Four months into a season in which they have held their ground against the better teams in baseball, the Seattle Mariners find their pennant aspirations hinge on beating the worst teams.
Though they begin a homestand tonight against the team with the American League’s best record - Baltimore - 38 of the Mariners’ last 52 games will come against teams with winning percentages of .500 or less.
“Good,” pitcher Jeff Fassero said, “let’s go get them.”
“Good teams have to turn it up the last two months,” manager Lou Piniella said. “I’m not saying you bury the teams who have struggled, but if you want to win a championship you have to beat those teams.”
From this point on, the A.L. West championship likely won’t come from head-to-head play - the Mariners and Angels play just two more games this year. In fact, Seattle will play three times as many games (six) against National League West teams as they will against Anaheim.
“The advantage you have in August and September against teams that aren’t in contention is that they are playing to end their season,” Fassero said. “They’re looking at kids they’ve called up, they’re thinking about next year. I know, I played for Montreal.
“The biggest danger in facing those teams is letting down, looking ahead. If we play our best baseball, we beat those kinds of teams.”
No matter what the win-loss record of the opposition, the Mariners know their best is what it will take.
“If you go by what should be, this division race was supposed to be over,” Ken Griffey Jr. said. “Papers, magazines, the radio shows all said we’d run away with it. It doesn’t matter how things look on paper, you still got to play - every day. That’s what wins down the stretch, teams that show up and play hard and win tough games day after day.”
When Piniella held his clubhouse meeting in Milwaukee last weekend, one of his messages was simple: For four months, the Mariners had done their jobs.
“What happens in April and May and June and July is teams jockey for position,” Piniella said. “You don’t see teams do what we did in ‘95, come back from a huge deficit. So for the first four months you play like hell to have a chance the last two months.
“Look at the standings. A lot of teams that were contenders on opening day aren’t now. We’re right there at the top.”
With a schedule that favors them:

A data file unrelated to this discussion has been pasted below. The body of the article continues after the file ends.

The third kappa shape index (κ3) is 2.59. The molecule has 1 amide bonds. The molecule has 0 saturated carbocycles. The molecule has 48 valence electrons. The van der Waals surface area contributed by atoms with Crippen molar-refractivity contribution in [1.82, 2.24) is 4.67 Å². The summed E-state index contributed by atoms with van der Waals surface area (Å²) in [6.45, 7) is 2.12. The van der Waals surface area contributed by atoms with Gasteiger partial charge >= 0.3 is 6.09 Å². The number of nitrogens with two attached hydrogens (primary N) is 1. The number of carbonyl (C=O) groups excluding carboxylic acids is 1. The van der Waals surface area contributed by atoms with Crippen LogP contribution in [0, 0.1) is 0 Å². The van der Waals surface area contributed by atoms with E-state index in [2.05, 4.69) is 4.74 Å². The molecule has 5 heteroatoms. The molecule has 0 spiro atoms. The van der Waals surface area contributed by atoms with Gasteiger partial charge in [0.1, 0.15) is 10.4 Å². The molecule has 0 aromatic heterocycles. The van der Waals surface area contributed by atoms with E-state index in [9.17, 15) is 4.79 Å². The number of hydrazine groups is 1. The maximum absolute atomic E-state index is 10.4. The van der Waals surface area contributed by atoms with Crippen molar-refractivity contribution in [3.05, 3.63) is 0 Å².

Only 14 of their final 52 games come against teams with winning records.
Thirty of those 52 games will be played in the Kingdome.
Eight games, including four during this homestand, are against a Chicago team that was gutted last week by owner Jerry Reinsdorf.
Seven of the Mariners’ last 10 games come against the Oakland Athletics, who began play Monday 27 games under .500.
“You still got to play, and ain’t like they won’t be trying,” Griffey said. “This team gets a lot of attention. … Teams get up to play us.”
Piniella has a solution for that.
“Win the first game of every series - exert your authority - and it gets easier against losing teams,” Piniella said. “You’re playing teams who know they have only one role in a pennant race, as a spoiler. Take them out of the series early.”
Against the 11 teams at .500 or worse that the Mariners will play, Seattle’s record to this point is 41-30 - a .577 winning percentage. Should that hold in the remaining 38 games against those teams, Seattle would win 22 of those games.
That would give them an 84-64 record, pending their 14 games against winning teams still left on their schedule. Against those teams this year, the Mariners have gone 18-15, a .544 winning percentage.
Should that percentage hold, too, the Mariners would finish their season 92-70.
The math, of course, is meaningless at this point. And Griffey, for one, doesn’t think 92 wins will be enough in the West.
“I’d like to get close to 100,” he said, “but all that matters is winning as many games as it takes.”
“The schedule gets easier; we’ve only got one more trip to the East Coast,” Piniella said. “We travel more miles than anyone in baseball - by a lot - and we play the majority of the last two months at home.
“It’s the time of year you start looking at the scoreboard,” he said. “It’s the time of year when every game means a little more. In April, this is what you hope for - that the last two months will matter. We made sure that happened, we got here. Now it’s in our hands.”